It remains the only Fighting Fantasy book to be written by both Jackson and Livingstone, as they would pen all their subsequent titles separately.

In fact, even Warlock was not really a true collaboration - Livingstone wrote the first half of the book (leading up to the section where the hero comes across a river crossing) with Jackson taking over for the latter half.

When the publishers complained about the significant change in writing style halfway through the book, Jackson agreed to go back and re-write Livingstone’s half in his own style.

Perhaps this goes some way to explaining why the opening half is by far the weakest - it seems surprising now how one of the most imaginative series of books ever to be published gets off to a fairly dreary start, with your character simply wandering up and down endless corridors and opening doors that lead into almost identical rooms, every one of which seems to contain a table with a box underneath it. It’s hardly gripping stuff.

Fortunately, the book soon opens out into a much more expansive adventure, and things really start to come alive once you get past that river crossing and into Jackson’s own half, where you will come across boat houses populated by Skeleton Men, as well as perhaps the most notorious maze ever to feature in a gamebook, the infamous Maze of Zagor.

As a youngster, I remember spending hours and hours trying in vain to get to the other end of this teeth-grindingly difficult maze, before throwing the book out of the window in frustration and declaring it impossible. 27 years later, I found it just a little bit easier, but it’s still an incredibly devilish part of the book.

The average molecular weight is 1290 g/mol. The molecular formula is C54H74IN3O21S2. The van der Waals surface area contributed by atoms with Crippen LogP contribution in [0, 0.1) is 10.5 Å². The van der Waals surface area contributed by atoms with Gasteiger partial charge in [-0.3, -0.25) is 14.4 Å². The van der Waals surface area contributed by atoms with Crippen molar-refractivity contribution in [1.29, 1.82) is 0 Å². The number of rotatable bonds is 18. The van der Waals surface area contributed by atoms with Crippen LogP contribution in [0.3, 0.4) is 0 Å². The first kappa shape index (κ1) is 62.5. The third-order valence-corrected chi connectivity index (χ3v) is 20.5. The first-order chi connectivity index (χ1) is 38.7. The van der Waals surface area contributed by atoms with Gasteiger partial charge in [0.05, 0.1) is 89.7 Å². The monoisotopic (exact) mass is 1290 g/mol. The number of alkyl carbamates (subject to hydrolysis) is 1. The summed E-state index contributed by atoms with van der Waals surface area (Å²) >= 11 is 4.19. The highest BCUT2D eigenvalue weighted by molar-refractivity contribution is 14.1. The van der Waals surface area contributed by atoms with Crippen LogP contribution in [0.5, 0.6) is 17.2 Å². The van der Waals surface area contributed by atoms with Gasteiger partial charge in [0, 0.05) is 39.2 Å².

In comparison to some of the later titles, Warlock may now seem a little basic and simplistic, perhaps even a little dated, and I’m not entirely sure what today’s kids brought up on the more sophisticated nature of Harry Potter and His Dark Materials are likely to make of it.

But there is still an undeniable glint of sheer magic in this pioneering adventure, and there’s a delicious gritty atmosphere that oozes from every paragraph, backed up by the gruesome and often quite disturbing artwork from Russ Nicholson.

And it has to be said that even an old-timer like me can still get a genuine sense of satisfaction from finally completing the quest, defeating the Warlock and nicking off with his treasure.

These repackaged volumes are slightly larger in format, and come wrapped in a stunning new embossed cover design, with elegant matching silver spines which put the original Puffin ‘rubbish light green’ spines to shame. I’m actually quite annoyed how this new uniform design makes my entire collection of the original books look rather lame in comparison.

The content is essentially the same with just minor tweaking to the rules, including a new opportunity to choose from a collection of ‘pre-rolled’ characters, so that newcomers can jump straight into the adventure without too much fuss and dice-rolling.

There is a part of me that wonders if it’s absolutely necessary to kick off the re-branded range with yet another re-release of Warlock.

Yes, it’s the obvious choice I suppose, but earlier releases of the book are still widely available, and it’s worth bearing in mind that for a few quid extra, you can still buy the 25th Anniversary deluxe hardback edition, complete with additional material and background notes that are absent here.

Also, I’m hoping that this time round, Wizard might consider re-printing some of the lesser-known titles instead of just the obvious classics - in particular, some of the later Puffin titles had a very low print run and are now fetching silly prices on eBay, so it would be nice to see some of these neglected gems repackaged and affordable.

In the meantime though, the future looks bright again for Fighting Fantasy, and the promise of more brand new material alongside the classic titles is encouraging.

Whether you’re a newcomer to the genre or an old fan keen to revisit the range, whilst it might not be the very best that the series had to offer, The Warlock of Firetop Mountain still serves as a very nice introduction to a publishing phenomenon.


Daniel Salter